Tokyo Magnitude 8.0 Review
Back in the old heyday of anime, one of the biggest catchphrases for anime companies was “This is totally not kids’ stuff”. At that time, they were correct. Blood, gore, and a big set of boobs was the reason it was not “kids’ stuff“. Nowadays, we have some more “different” reasons why it’s not kids’ stuff, and Tokyo Magnitude 8.0 is an anime that completely justifies such a statement. In a world where power levels exceed 9000 and three girls with different colored hair all jump on you because you’re the wimpiest kid in school, an anime like this is a once in a lifetime opportunity.
Tokyo Magnitude 8.0 follows the events after a massive earthquake hits Tokyo and revolves around two siblings, Mirai and Yuuki. Mirai and Yuuki are cared and looked after for by Mari, a woman named Mari, who helps them get to their home in West Tokyo. Mari is not just looking after them. She’s also looking to head home to take see in what condition her child and mother who was caring for her are in. The story starts off quite slow, and takes a nosedive of slowness during the final five episodes. The pacing is a big issue throughout this anime. It seems like it takes forever for them to move on from the spot they’re in. TM8 uses what I like to call “The Grave of the Fireflies effect” where it uses children as a way to tug at your heart. I can’t get into this without spoiling the whole story, but I’ll dive into character, or therefore lack of, later.
The thing that really bothered me about this anime is the fact that in the beginning of each episode there is a caption that says something along the lines of, and I’m just paraphrasing “We strived for realism by doing research and interviews”. The problem that I have with this is, what happened to all of that research? When I first saw that, the first thing I imagined was riots, looting, and some of the worst sides of human society being shown. I, as a Californian, am always at fear that an earthquake can hit at any moment. The nice people in this anime are a bit overdone. It seems
like everyone here is overly polite, like the old couple that they encounter at a safe zone that is not what you would expect from old people in a situation as that. It seems like I’m just nitpicking at things I feel should have happened, but I do commend this anime for doing something different beyond the putrid moe shows that plagued this summer anime season. Overall, this story is real, as in the child proof table kind of real. If you are hungry for something not done before, this is something to look into.
I think where this anime stood out for me was the characters. This only applies to the three main characters, Mari, Mirai, and Yuuki. They are throughout the series some of the rawest and most realistic anime characters I have seen. Mirai is pretty much the reflection of a teenage girl. All she wants to do is moan and bitch about everything that is going on around her. Yuuki is the sweetest kid you could imagine. He’s pretty much the exact opposite of an average little boy; he’s selfless, caring, and smart. Mari is your typical mother. I would go more into detail, but to be honest I didn’t care much for her. The biggest issue was the dropping in and out of characters. Suddenly characters are introduced, only to never be seen again. I seriously wanted to know what happened to them. Did they just disappear? They seemed like they could have been sort of cannon to the series with people like Yuuki’s friend from school, or a work friend of Maris. Overall, if you take in just the three main characters, you’ve got a sturdy lineup that would have been great to see how they interact with other people.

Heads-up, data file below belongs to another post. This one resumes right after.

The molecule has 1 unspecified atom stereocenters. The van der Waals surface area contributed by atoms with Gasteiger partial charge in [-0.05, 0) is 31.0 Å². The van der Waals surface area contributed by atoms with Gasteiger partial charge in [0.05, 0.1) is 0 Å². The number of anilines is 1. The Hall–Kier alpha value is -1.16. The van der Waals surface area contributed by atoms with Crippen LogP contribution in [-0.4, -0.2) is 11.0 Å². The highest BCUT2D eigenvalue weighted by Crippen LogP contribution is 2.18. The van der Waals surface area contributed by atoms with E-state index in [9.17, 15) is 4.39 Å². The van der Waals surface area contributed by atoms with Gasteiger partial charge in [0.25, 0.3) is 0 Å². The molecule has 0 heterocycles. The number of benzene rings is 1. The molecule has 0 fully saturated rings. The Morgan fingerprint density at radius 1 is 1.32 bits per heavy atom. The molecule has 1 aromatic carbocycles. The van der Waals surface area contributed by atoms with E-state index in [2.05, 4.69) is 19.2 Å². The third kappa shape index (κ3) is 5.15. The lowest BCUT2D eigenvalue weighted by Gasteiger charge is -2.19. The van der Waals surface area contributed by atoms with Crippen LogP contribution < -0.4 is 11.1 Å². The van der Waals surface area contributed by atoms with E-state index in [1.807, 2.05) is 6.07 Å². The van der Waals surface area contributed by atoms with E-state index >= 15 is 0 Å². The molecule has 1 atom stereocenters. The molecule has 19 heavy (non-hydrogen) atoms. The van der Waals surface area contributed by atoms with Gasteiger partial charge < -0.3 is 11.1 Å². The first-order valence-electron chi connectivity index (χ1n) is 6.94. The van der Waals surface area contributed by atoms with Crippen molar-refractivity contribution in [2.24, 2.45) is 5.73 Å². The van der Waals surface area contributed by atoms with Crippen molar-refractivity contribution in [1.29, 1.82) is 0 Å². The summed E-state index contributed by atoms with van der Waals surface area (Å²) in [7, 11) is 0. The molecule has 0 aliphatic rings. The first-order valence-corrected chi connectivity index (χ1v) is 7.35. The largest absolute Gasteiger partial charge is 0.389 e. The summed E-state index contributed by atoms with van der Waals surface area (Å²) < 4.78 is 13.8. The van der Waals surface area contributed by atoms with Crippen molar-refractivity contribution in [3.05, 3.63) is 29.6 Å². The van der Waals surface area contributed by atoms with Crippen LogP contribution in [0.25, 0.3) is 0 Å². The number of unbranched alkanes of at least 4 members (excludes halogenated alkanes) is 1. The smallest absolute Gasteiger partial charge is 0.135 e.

From what I understand, a lot of people were turn off by the art style of TM8. I personally have grown used to the noitamina anime block art style. It follows the style of Hataraki Man and Eden of the East. The chubby faces and odd
lip sizes are really not that bad if you have seen those previous series. There are no generic, or stock features in the characters. They all seem like they were designed well by Atsuko Nozaki, who hasn’t had much work beyond a few name series like Samurai Champloo Eureka Seven. The thing people should have been complaining about was sound. Oh, man boy did this series have the shittiest soundtrack ever. The opening and ending do not even remotely capture the tone of the series. I’m sorry abingdon boys school fans, but that group sucks. Not only that, they couldn’t help but have about four songs throughout the whole show. And two of those four are the opening and ending! In an anime where the feeling is sad and true human emotion, you cannot afford to use the same songs over and over again. It’s so strange that Higashi no Eden had possibly one of the best soundtracks ever, but this anime soundtrack was so crappily made. I don’t have much to say about the seiyuu. I personally don’t really pay much attention to Japanese voices since I prefer dubs. DOES NOT HAVE REIKO TAKAGI, ERGO IT IS NOT EXCEPTIONALLY GREAT!
I find it hard to not recommend this anime to people who are looking for something different. I’m just waiting for this to get licensed, if it ever does at all. Whether you’re new fan who just got off of a Naruto binge, or an old school disaster mecha anime fan, I’m sure everyone can find something to like about this anime. This gets my biggest recommendation, and I dare any other anime this season other than Fairy Tail to challenge it for that place in my heart. As badly as I criticized it, I enjoyed it. Even in the “How many times can one kid almost die”? moments. Never will there ever be an anime again where a backpack is as controversial. Fuji 4 Life.
Here’s an image that totally doesn’t represent the show: